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article imageNew polymer allows beer quality to be tested quickly

By Tim Sandle     Mar 2, 2015 in Science
Beer, milk and juices need to be tested regularly in order to assess the quality of the drinks, especially to see if they are suitable for human consumption. A new polymer powder has been invented to help make this process more efficient.
The main risk to beer is from bacteria. Fortunately, beer is a poor and hostile environment for most microorganisms. This is because the ethanol concentration and low pH is below what most bacteria can tolerate for growth. However, if the wrong bacteria are present and have colonized the brew, then a bitter frothy drink can be transformed into a sour tasting, cloudy, off-color, undrinkable beverage.
It is to guard against this that beer, along with other liquids at risk from food-spoilage microbes, is tested throughout the production process. Beer spoilage organisms are either lactic acid bacteria, such as the sort used to make yoghurt, or they are anaerobic bacteria, associated with bad odors.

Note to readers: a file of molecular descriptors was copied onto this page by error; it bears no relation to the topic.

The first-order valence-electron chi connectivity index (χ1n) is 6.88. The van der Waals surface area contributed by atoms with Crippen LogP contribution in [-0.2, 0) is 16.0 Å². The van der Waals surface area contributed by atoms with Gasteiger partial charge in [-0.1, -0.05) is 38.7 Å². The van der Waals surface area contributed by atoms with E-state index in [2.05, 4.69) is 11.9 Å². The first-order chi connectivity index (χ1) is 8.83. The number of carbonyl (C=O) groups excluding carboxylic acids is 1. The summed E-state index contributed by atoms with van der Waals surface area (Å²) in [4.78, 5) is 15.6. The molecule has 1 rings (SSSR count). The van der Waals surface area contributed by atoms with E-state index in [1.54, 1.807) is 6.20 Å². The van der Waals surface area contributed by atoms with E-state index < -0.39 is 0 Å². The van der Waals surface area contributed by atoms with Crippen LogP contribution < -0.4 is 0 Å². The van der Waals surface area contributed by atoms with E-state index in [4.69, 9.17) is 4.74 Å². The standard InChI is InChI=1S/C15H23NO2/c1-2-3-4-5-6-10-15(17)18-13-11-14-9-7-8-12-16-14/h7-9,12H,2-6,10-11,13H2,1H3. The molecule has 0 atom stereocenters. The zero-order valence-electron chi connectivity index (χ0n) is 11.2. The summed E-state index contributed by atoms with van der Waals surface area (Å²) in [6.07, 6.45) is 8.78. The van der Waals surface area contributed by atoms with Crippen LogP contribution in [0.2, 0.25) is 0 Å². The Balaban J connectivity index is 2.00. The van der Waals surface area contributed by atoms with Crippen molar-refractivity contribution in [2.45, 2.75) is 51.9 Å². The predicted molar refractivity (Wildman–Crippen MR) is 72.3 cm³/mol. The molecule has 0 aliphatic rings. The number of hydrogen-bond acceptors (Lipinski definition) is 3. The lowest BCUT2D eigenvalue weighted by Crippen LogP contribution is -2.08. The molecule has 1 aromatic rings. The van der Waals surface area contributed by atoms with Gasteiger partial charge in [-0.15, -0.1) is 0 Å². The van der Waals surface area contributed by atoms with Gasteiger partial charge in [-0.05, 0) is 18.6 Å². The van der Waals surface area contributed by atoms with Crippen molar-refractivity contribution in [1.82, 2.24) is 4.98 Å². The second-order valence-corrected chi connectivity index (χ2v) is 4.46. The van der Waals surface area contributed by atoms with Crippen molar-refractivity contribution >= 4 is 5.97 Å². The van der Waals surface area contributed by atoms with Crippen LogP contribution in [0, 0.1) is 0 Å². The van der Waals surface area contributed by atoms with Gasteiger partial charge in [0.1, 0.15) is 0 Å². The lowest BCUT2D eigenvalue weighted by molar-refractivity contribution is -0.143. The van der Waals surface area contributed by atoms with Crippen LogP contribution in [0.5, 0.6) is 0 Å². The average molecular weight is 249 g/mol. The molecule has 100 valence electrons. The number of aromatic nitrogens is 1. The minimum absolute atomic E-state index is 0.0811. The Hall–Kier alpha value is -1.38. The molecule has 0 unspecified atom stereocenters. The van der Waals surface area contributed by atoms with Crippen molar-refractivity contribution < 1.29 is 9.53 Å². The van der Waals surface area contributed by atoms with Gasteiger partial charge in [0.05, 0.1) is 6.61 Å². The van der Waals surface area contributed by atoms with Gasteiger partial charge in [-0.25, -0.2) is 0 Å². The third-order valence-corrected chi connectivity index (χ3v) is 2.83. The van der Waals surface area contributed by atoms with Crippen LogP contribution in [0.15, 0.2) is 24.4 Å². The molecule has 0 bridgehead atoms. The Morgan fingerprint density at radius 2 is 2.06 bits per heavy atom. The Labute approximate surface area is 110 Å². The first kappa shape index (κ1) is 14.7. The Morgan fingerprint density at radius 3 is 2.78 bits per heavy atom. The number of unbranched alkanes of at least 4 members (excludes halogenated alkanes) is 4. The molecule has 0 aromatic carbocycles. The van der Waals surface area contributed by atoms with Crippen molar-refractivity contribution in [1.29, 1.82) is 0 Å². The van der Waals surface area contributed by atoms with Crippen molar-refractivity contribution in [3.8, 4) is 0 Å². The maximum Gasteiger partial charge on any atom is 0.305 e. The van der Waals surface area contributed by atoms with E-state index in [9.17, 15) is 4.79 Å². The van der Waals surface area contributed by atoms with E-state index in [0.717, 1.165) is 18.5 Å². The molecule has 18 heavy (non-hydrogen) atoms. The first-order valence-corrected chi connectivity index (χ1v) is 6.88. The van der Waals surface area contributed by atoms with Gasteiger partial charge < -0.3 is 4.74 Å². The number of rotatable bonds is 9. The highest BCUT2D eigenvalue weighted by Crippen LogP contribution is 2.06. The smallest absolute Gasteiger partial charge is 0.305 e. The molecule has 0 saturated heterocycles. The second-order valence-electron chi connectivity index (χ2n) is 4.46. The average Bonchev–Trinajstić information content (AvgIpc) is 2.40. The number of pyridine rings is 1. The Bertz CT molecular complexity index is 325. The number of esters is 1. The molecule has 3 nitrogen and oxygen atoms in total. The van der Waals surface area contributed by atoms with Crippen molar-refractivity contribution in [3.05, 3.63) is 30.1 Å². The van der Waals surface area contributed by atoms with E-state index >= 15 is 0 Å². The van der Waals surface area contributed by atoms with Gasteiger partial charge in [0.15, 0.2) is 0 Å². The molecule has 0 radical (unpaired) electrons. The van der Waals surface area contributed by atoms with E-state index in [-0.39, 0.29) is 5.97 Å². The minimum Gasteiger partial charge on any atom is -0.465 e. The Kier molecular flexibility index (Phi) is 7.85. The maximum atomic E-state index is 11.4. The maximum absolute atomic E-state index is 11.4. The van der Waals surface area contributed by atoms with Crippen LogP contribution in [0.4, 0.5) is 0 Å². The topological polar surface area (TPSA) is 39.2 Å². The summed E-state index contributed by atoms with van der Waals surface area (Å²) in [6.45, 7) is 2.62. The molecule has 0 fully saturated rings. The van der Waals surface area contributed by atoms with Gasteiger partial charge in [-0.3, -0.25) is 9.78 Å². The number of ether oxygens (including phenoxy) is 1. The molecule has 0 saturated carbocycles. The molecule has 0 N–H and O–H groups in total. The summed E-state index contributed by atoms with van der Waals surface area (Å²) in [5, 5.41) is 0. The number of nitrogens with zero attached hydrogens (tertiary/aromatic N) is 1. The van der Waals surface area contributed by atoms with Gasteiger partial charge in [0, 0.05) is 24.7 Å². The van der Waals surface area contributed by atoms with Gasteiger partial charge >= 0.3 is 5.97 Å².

One problem is that standard laboratory methods require long incubation times in order to produce a meaningful result. These classic methods require a sample of the beer to be filtered through a membrane. The membrane has pores which allow the liquid to pass through, but which are small enough to capture bacteria. The membrane is placed onto agar and the microorganisms allowed to grow, under a defined temperature, for a period of time. This means that the brewer will only know the status of a batch of beer a considerable time after a contamination event occurred.
In a breakthrough in the realm of rapid microbiological methods, scientists based at GEN-IAL from Troisdorf and Fraunhofer Institute for Applied Polymer Research IAP in Potsdam, have jointly created a polymer powder that reduces the time to result down to two days.
With the method, the powder is added to a small sample of beer. The polymer is designed to binds to the surface of the bacteria. If pathogens are present, these can later be removed along with the particles for analysis.
The new compound has yet to be reported to a science journal. Development work is continuing and the researchers are working towards a commercial kit.
More about Beer, Polymer, rapid microbiology
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